I’ve managed to get to the FAQ, but am I REALLY supposed to believe what you have posted there?
I think he means that writing is a good way to send yourself insane before you ask everyone in the world to watch you work and post comments. True, it’s not a method I’d generally recommend. It’s essential to stay excited about a work-in-progress, and there may be no better way to deflate yourself about a promising story than to show it to people before it’s ready.
But I am a big boy. And I did set expectations before I started: this isn’t a plotted, edited, polished book. This is me caught in the act of making sausages. I think everyone understands that.
Ha ha ha! No, of course they don’t. And nor should you: all that really matters is whether the story is worth reading.
One week in, this is what I’ve found:
You people don’t miss a thing. Upon posting Page 4, I was immediately slammed by multiple readers for being repetitive, unimaginative, and suggesting that straight hair can dangle. This is slightly terrifying, because no doubt Page 4 is a lot better than some others I’ll serve up. But it’s also instructive. I think Machine Man is good training for me in the same way as a boot camp commander who makes you crawl through mud while screaming insults about your mother. They’re both… uh… character-building.
I am getting a lot of love for this project, which is flat-out wonderful. It’s thrilling to watch a page go up and read comments about it. Scary. But thrilling. There is usually a gap of several years between me giggling to myself in my study over a line, and anyone outside my immediate friends and family reading it. That immediacy of reaction is kind of addictive. Thanks.
I wonder what would happen if every day I tried to predict what will happen on the next page. I feel like it would really screw with Max as a writer.
Ha ha ha! It sure would! Although that is a fascinating thing for me: I have always wished I could stick probes in your brain to see how you react as you read my stories. Are you buying this particular subplot? Do you care? Did you notice that foreshadowing before; was that too obvious, or too subtle? Usually I have to bug Jen about these things. Here I feel closer to getting an answer to the eternal question: How does this book look when it’s inside your head?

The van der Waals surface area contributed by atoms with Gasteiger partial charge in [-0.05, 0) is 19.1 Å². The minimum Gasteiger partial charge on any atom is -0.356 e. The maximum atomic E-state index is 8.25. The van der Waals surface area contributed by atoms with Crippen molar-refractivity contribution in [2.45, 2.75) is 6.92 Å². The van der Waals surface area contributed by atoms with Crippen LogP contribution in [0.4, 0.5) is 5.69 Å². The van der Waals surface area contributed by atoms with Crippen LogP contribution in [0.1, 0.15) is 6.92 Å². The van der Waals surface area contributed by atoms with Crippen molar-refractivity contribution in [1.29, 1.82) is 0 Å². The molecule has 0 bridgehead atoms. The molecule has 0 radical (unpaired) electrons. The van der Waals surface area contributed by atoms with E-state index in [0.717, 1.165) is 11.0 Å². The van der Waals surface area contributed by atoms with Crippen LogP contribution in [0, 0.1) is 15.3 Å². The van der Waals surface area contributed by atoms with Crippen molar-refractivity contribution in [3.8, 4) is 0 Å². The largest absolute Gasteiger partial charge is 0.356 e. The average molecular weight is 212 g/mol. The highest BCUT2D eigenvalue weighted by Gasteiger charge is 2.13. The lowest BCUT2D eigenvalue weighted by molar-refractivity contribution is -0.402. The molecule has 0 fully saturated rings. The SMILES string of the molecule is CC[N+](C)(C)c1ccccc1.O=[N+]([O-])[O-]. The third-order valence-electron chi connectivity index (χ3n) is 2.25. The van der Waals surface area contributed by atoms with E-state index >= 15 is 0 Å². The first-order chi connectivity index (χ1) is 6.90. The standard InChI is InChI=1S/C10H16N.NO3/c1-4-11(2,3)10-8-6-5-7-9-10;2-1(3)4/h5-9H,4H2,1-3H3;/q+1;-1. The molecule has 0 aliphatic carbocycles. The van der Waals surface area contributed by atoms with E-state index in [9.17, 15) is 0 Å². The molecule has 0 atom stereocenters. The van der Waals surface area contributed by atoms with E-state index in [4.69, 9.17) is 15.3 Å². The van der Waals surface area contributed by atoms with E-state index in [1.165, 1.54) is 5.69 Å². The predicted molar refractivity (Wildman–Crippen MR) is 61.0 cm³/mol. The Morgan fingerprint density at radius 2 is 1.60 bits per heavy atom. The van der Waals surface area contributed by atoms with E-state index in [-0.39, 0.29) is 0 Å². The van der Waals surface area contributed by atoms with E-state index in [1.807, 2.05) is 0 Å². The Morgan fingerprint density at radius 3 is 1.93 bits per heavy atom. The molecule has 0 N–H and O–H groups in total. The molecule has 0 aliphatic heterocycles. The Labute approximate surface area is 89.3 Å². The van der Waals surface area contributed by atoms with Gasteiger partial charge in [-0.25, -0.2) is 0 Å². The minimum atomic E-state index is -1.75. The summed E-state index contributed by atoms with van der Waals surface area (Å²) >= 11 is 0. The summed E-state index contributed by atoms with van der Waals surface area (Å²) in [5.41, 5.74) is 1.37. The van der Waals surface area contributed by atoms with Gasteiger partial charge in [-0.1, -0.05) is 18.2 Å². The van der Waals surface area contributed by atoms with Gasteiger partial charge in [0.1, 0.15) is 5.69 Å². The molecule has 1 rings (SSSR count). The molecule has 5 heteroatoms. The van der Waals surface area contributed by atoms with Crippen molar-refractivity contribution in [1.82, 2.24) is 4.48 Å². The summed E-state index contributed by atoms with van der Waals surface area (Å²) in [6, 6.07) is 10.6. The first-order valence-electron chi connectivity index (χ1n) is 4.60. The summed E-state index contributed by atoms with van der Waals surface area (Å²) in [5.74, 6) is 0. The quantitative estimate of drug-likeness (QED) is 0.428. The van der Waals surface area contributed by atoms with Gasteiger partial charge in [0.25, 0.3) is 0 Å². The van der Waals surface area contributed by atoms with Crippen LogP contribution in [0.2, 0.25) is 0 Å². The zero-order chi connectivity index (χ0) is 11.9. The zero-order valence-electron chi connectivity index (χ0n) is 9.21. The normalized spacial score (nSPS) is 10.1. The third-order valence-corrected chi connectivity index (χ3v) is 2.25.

Quite a few people seem frustrated at the one-page-per-day drip-feed. I’m not sure whether this is good frustration (“I love this story so much, I can’t wait for pages!”) or bad frustration (“In the 24 hours between each page, I totally forget everything that happened!”). I guess a little of each. I’m enjoying this format very much, but will wait and see how well it works for readers over the long-term.
GMail is really popular. Which is not particularly relevant, but wow: almost half of all subscribed email addresses are at gmail.com. Hotmail is a very distant second. There are about 1,500 people signed up to Machine Man at the moment, with… huh. I just double-checked my numbers, and it’s exactly 1,500 people. That’s a little weird. Anyway, 1,500 people, with three-quarters getting it via email and the rest via RSS. There might be others reading pages on the site without subscribing.
Since it’s been a happy beginning, I’ve decided to start a new Machine Man feed every Wednesday. So if you only stumbled across this concept today, you can still get Machine Man delivered starting from Page 1! Feel free to tell your friends about that.
Speaking of which: Machine Man! I hope you’re signed up for this spectacular venture into real-time serial fiction. I say “spectacular” because “I wound up writing a 200-page story for eight interested readers” would qualify too, albeit not in the sense I’m hoping for. But either way.
Because the original concept wasn’t self-destructive enough, I decided each Machine Man page will accept your comments. That way, my eight interested readers can not only bankrupt me financially, but also destroy my creative confidence. There’s a very real chance here you may see me totally disintegrate as a human being. And I’ll throw that in for nothing.
P.S. I have to confess: I’ve cheated a little already. I got ahead of myself and built up a little stack of pages, which are now ready to go. It has been fun. There is something very satisfying about a solid, ninety-word scene. I think I like this medium. It’s like a novel with ADHD.
P.P.S. I got a spam email from “Mal Awesome.” That’s the best name I’ve ever heard. Next time I need a character name, I’m trawling my Junk folder.
I’ve never loved the idea of reading a novel online, because novels aren’t meant to be read that way: they are designed to envelop you. Anything I see on the web, by contrast, I give my attention for a maximum of eight seconds before checking Reddit for videos of laughing dogs. Don’t say that’s just me. It’s how the internet trains us.
So rather than trying to shoe-horn a novel into a web-friendly format, I thought I’d write you a real-time serial. That means a continuing story that turns up one tiny page at a time in your inbox. It is titled “Machine Man.”
I say “real-time” because I will write it as you read it. I’m warning you about this up-front because it’s going to be a little chaotic, and Hemingway was right. Also there is the possibility that it will go so badly I nuke this part of the web site and pretend it never happened. But it’s the web, right? So I will release early and release often.
Right now you can sign up for free. If it goes well, I’ll turn it into a subscriber thing where you can buy the whole thing for $6.95.
Pages start Wednesday March 18, 2009. You can find out more here.
I hope you like it.
P.S. I’m not sure if anyone’s done anything quite like this before. If they have, and it was a disaster, please don’t tell me.
P.P.S. Special thanks/blame to Ian for haranguing me into doing this.